buyer persona
A buyer persona template

3. Actions. This component accounts for the specific activities a customer will perform along their journey. Depending on the product or service, this can include a combination of first exploring possible options via web search, visiting a brand’s site, signing up to receive extra content or a demo, undergoing a free consultation, calling to speak with a company representative, engaging with the business on social media, visiting a store and more.

4. Questions and thoughts. The concerns and considerations that customers encounter along their journeys offer marketers vital insights into customers’ mindsets and prepare brands to answer these queries favorably. Questions to ask yourself, that customers are likely asking themselves: How does this product solve my issues? Does it come with other options? Is the price worth it? How exactly do I buy and use it?

5. Touch points. Touch points cover every interaction a buyer has with the brand through the customer lifecycle. These brand experiences shape customers’ sentiment toward the brand — which makes optimizing these experiences absolutely essential to earning brand loyalty. Touch points can include websites, social media, print media (earned and paid), signage, interactions with salespeople, product packaging and more.

6. Opportunities. Here is where you recognize the most optimal points along the journey where your brand can make a bigger impact with customers, and decide the marketing strategies you’ll engage in during each stage.

Learning Opportunities

7. Content Needs. Content is a highly, highly effective marketing tool that can increase brand awareness, better engage customers, and deliver better experiences across all stages of the customer journey. Identify these content-based opportunities, and the content needed to fulfill them.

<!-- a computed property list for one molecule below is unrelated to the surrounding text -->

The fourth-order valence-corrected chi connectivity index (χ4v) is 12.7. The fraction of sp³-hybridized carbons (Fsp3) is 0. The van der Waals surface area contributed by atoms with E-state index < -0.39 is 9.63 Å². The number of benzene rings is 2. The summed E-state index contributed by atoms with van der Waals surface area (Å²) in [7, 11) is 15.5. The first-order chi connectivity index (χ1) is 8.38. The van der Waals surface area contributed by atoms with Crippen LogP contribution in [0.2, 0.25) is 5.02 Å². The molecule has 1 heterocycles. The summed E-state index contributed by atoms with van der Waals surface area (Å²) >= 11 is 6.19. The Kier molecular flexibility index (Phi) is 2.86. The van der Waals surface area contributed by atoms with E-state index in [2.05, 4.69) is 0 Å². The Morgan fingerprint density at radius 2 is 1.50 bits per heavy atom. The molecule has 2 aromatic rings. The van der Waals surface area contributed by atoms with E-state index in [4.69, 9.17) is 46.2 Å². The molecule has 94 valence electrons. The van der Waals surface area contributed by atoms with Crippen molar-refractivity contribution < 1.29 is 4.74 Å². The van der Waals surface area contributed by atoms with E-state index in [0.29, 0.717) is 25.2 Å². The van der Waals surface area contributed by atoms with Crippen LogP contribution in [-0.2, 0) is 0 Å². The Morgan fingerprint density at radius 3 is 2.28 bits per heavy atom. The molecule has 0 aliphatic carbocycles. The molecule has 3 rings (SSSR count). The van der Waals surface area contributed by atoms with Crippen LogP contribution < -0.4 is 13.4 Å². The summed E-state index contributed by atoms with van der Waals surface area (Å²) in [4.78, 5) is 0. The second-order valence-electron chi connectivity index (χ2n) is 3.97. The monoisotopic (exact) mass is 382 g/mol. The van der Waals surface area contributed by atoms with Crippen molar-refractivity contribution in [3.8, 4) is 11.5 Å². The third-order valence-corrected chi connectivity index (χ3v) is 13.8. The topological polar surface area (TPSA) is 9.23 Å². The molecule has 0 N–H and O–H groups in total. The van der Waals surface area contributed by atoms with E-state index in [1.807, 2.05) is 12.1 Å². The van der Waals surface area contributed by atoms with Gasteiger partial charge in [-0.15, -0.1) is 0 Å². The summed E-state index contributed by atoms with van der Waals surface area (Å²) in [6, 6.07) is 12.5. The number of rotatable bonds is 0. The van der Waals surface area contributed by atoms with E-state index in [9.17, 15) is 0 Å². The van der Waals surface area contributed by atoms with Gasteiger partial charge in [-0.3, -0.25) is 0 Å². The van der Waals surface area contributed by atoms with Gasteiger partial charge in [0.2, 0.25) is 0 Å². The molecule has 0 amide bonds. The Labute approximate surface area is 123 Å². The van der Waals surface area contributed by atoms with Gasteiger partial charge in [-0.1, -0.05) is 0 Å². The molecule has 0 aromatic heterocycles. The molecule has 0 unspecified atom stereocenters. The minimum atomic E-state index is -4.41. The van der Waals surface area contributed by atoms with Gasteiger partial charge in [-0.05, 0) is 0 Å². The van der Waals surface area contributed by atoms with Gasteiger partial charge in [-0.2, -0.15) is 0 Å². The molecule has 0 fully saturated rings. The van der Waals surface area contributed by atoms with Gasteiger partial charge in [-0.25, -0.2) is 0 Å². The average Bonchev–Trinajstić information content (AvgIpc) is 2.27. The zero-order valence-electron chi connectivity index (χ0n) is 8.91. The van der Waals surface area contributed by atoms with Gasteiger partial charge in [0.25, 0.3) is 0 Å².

Related Article: Model, Measure, Validate and Optimize Your Way to Customer Journey Success

Putting it all Together

customer journey map
A customer journey map template

To create a customer journey map, focus on a single buyer persona, and proceed through the customer journey as if you were in his or her shoes. Closely (and honestly) detail that individual’s thoughts, feelings, and actions at each stage. Delineate the customer’s touch points with the brand. Then, examine these for opportunities to improve the experiences at these touch points, or even to add new ones. Determine where marketing and content strategies can best be leveraged within the customer journey.

By completing this finely-detailed approach to understanding the customer’s experience — and being sure to continually monitor, iterate, and improve it going forward —you can also greatly increase the number of customers that will complete and repeat their own customer journeys.

In part two we’ll look at how you can ensure your customer journey map is built for the long haul by focusing on the right data to develop personas, asking the right questions, and identifying specific gaps in opportunities.

Related Article: Use Design Thinking to Put Yourself in Your Customers' Shoes